Best regards and thanks for being part of the Total Wealth Family, Keith πŸ™‚

  4. Jackie says:

    I’m stuck with Twitter at $51.66 because I listen to san idiot with a very big title that said it doesn’t matter when you get in just get in. I guess it does matter.

    • Keith says:

      Yikes – hopefully I was not said idiot!

      All is not lost though. If I may be so bold…

      1 – do you/did you run a trailing stop “just in case”? I know that seems like water under the bridge now but even mistakes are learning experiences to paraphrase my grandfather who always had a habit of stating the obvious when it wasn’t. You can put one in now or reinforce the need to use one “next time.”

      2 – What are the key learnings here – and I’m not talking about the stock necessarily. Every one of us – myself included – has idiosyncrasies so using an experience like this one for self-reflection can help you avoid them the next time around.

      3 – Is there an alternative investment available? – The money you have left presumably is still worth something which means it’s not trapped…if you have an alternative choice that can help get it headed in the right direction again. Talk with your accountant or tax professional because it’s also possible to use situations like this to your advantage when it comes to offsetting capital gains, for instance.

      Best regards and thanks for being part of the Total Wealth Family, Keith πŸ™‚

  5. Steve says:

    Risk/reward, that is what the stock market does, while giving some companies the chance to make it big. Most company’s take your money, some turn out to be a solid company. The question is: Will Snapchat be one of them????

    • Keith says:

      Well said Steve. I think that the jury is still out on whether or not it’ll be solid. The nearest comparison I can think of is Facebook which had a stellar IPO then tanked only to find stability later as it matured.

      Best regards and thanks for being part of the Total Wealth Family, Keith πŸ™‚

  6. Daring Dave says:

    Im gonna day trade the Snapchat ipo Dave. Less than $77. Can’t wait for the put options…borrowing for full-on-shorting is not worth the maximum possible payoff of only a double. I’ll bet $ worth of put option contracts against Snapchat shares non-evaluble, ‘in’accountable growth every month until it snaps me some of their disappearing soon to be missing ipo money.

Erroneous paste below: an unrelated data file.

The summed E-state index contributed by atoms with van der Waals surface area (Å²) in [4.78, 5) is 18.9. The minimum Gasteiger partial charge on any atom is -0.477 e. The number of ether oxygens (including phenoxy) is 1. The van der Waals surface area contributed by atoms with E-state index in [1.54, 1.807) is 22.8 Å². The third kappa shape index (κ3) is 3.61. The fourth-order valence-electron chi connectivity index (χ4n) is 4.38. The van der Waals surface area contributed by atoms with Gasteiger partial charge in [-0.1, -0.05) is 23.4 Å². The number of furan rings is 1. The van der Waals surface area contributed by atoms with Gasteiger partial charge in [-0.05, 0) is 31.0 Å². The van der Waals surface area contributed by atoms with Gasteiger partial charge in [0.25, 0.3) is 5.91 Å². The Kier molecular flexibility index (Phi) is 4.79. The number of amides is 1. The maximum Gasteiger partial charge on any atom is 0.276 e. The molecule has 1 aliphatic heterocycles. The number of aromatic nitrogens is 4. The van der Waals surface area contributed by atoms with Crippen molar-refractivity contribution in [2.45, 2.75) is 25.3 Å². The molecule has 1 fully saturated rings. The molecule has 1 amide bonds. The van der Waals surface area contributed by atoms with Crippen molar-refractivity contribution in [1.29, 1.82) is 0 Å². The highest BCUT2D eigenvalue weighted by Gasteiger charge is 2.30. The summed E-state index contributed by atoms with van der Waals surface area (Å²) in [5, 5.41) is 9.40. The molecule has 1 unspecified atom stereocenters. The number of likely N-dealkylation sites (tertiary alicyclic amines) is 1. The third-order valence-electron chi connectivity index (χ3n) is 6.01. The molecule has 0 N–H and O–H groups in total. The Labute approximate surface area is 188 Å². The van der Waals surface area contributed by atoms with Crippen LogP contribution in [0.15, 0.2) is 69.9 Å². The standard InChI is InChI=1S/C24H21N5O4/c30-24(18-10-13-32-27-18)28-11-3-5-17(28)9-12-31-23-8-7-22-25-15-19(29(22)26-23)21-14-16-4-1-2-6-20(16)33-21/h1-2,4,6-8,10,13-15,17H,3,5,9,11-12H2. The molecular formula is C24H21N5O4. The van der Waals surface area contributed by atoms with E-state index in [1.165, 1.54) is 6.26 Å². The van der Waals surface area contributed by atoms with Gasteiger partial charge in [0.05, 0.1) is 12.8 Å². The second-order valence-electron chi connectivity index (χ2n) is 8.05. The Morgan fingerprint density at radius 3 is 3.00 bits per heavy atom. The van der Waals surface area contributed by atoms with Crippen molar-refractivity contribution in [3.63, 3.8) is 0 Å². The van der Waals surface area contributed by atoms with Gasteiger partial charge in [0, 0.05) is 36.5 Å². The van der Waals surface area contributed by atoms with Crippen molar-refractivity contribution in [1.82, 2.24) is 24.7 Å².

7. Do B Care Fool says:

    you can buy that ETF of Post-LockUp-SellOff-Period IPOs. Youre not missing anything Dave, just wait for all the insiders to dump their shares and flush the stock price way down after its first season. . . then this etf buys into the squashed price per share on promising FAIRly newly issued and dumped off orphaned ipo’s at a fractional reserve price. Like clockwork, according to the lock-up period on the owners’ Calendars.

    • Keith says:

      Love the moniker “Daring Dave” especially in light of your strategy!

      Best regards and thanks for being part of the Total Wealth Family, Keith πŸ™‚

    • Keith says:

      And Do B Care Fool, too! You guys definitely get the creativity award today.

      Based on the nature of your comments, I’d venture that you’ve both got a handle on trading and the nimbleness that goes with it when it comes to a Snapchat-like situation.

      Best regards and thanks for being part of the Total Wealth Family, Keith πŸ™‚

  8. Thanks for Funding says:

    I will speculate a few thousand on the IPO, look to cash out within a couple weeks (or less) with a goal of making 10%. Then take that couple hundred of “house money” and buy long dated puts and just sit back and watch the carnage !! Love using OPM ! (It almost doesn’t hurt as bad to use OPM to send the Gubmint jackals their 50%)